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Discounted Maintenance Fees for Larger Point Volumes

wyatt-wyatt

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I've noticed that some points-based timeshare Companies provide substantial maintenance fee discounts for memberships with larger volumes of points. For example, at Club Melia a 40,000 option membership ("options" mean "points" in Melia language) often has total annual fees of around $850. Amazingly, a membership at the same home resort with double the options (80,000) often only charges total annual fees of around $950 (i.e. ~$100 more). Some of the "discount" in cost per point can likely be accounted for by the fact that part of the total annual costs is a network fee, which stays at the same level $100 to $200 level regardless of how many options are associated with the membership. That said, this still doesn't account for the entire difference.

Perhaps Melia structures its memberships this way to convince people to buy memberships with larger options (notably, the upfront purchase price of larger memberships is quite high, so perhaps they make their money on the initial purchase, rather than higher maintenance after that). Whatever the reason, the resulting effect is that when buying resale (where the purchase price is often low), there is a substantial advantage (in a bang for the buck sense) to buying larger memberships, rather than smaller.

In contrast, Wyndham doesn't seem to offer a substantial discount for larger memberships. The annual maintenance fee for a membership with 300,000 annual options is only marginally less than twice the membership of one at the same home resort with 150,000 options. The effect of this is that (assuming one doesn't need to travel every year) it appears to make just as much, if not more, sense to buy a smaller membership, and then (if necessary) bank points over a few years to pay for any big trip one wants to take.

Perhaps I am mistaken in noticing this difference between Wyndham and Melia, but it got me thinking, are most other major points-based timeshares (Marriott, Hilton, Hyatt, Sheraton/Westin, etc.) in the Wyndham camp (charging the same maintenance fees per point no matter how many points are owned) or the Melia camp (charging a lower maintenance fee per point for higher point memberships, so that the annual maintenance for the larger memberships is only slightly higher than for the smaller memberships)?

My gratitude for anyone who can shed light on this subject.
 

MichaelColey

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Perhaps it's a scheme so that the developer (which probably owns a bunch of unsold inventory) doesn't have to pay as much?
 

PamMo

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Many systems have different point values for a unit, depending on season or view, but the MF's are exactly the same. For example, a 2BR unit at a Hilton resort can be worth 2,500, 3,500, 5,000 or 7,000 points, depending on what week you own. Starwood, Hyatt, Marriott, and others also have seasonal differences. Usually, buying a larger unit in a prime season will give you a better ratio of MF's to points.
 

alexadeparis

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Shell is similar to the Melia scenario, the more points you have in the same club, the cheaper they get. But as others have pointed out - some units require more points. The way I keep track of it is by calculating unit cost per week by multiplying the amount of points used for a week times the MF per point, to get my true cost. As long as I am less than $850 a week, I am usually happy.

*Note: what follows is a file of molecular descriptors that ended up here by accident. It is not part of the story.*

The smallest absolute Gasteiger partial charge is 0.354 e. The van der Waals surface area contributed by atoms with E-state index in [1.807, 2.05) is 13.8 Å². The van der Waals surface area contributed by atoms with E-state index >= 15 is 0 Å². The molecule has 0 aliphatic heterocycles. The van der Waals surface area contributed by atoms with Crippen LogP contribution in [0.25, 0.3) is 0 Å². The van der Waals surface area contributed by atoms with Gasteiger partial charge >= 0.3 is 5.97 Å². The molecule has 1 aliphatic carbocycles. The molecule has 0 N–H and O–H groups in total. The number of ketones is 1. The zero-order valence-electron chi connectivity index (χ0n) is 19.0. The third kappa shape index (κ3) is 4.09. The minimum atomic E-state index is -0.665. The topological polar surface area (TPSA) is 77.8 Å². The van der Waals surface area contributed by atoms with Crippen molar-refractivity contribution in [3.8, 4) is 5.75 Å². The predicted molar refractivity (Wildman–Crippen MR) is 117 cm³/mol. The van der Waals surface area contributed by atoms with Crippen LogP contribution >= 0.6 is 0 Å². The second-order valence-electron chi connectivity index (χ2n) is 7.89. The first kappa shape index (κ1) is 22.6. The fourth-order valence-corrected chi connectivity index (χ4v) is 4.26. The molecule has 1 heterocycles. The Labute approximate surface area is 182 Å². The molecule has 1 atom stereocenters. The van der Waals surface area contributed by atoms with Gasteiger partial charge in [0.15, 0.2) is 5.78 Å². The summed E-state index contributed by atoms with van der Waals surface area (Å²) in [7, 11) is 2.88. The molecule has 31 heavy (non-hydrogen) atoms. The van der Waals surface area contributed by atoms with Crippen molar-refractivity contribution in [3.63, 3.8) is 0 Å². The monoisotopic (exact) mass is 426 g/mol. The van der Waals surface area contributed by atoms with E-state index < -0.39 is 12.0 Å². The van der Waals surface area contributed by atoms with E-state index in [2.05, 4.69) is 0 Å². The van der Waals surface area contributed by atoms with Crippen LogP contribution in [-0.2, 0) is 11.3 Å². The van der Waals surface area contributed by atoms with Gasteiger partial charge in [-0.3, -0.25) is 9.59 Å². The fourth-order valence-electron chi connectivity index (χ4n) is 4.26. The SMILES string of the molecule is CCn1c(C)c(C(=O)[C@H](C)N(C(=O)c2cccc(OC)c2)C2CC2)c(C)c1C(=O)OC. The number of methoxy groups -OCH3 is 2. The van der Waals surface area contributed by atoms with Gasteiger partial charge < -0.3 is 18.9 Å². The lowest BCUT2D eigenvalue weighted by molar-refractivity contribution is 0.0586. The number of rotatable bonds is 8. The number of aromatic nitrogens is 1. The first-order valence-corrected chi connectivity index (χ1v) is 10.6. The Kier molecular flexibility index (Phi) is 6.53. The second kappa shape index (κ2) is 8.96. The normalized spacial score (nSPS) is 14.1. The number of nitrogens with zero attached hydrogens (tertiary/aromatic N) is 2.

ronparise

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If you buy your points from the developer. Wyndham does offer discounts to the large purchases...reservations made at the last minute get a 25%, 35% or 50% points discount when making reservations

What you describe sounds similar to the fixed weeks resorts where the owners of prime red season weeks pay the same mf as the owners of the blue weeks. Its been said that the blue week owners subsidize the red week owners. and its why some of these resorts have so many defaults

In both cases (your example and the red week vs blue week example) its much like George Orwell put it in "Animal Farm" All animals are equal, but some are more equal than others"

These discounts are just not right, and will backfire on the resort, unless they are used to encourage owners to take over weeks in the ownership of the hoa (foreclosures)
 

ampaholic

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This variation in the cost of points from smaller accounts to larger accounts is pandemic in the TS universe.

As an example: In RCI Points you can own a two bedroom at VV@P and pay $734. for 55,500 points, $734 for 74,000 points or $734 for 92,000 points.

Just do the math to see the different costs per point.

These tiers at a supposedly "all red" (non seasonal) timeshare are silly.

Awaywego recently got rid of a 55,500 one to get a 74,000 one and then got a 92,000 one and gave away the 74,000 one --- very smart on Alan's part.

But eventually this can come back to bite the resort in the behind as the 55,500 ones and even to a degree the 74,000 ownerships become less and less in demand.
 

geekette

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Bluegreen has lower per point maint the more you own. It's an incentive to upgrade, IMO.
 

wyatt-wyatt

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The thing I find striking about Melia was that the discount in maintenance fees for large point volumes is so high that if one could acquire a large point membership without paying a lot up front (its of course a big if, even re-sale), it would actually prove an amazing value over the years. It sounds like some of the other smaller programs have a similar arrangement. However, am I correct that Wyndham (and the other hotel chain clubs, Marriott, Hilton, Hyatt, Sheraton/Westin) offer only marginal discounts for larger point volumes so that these larger memberships are less of a "screaming" deal.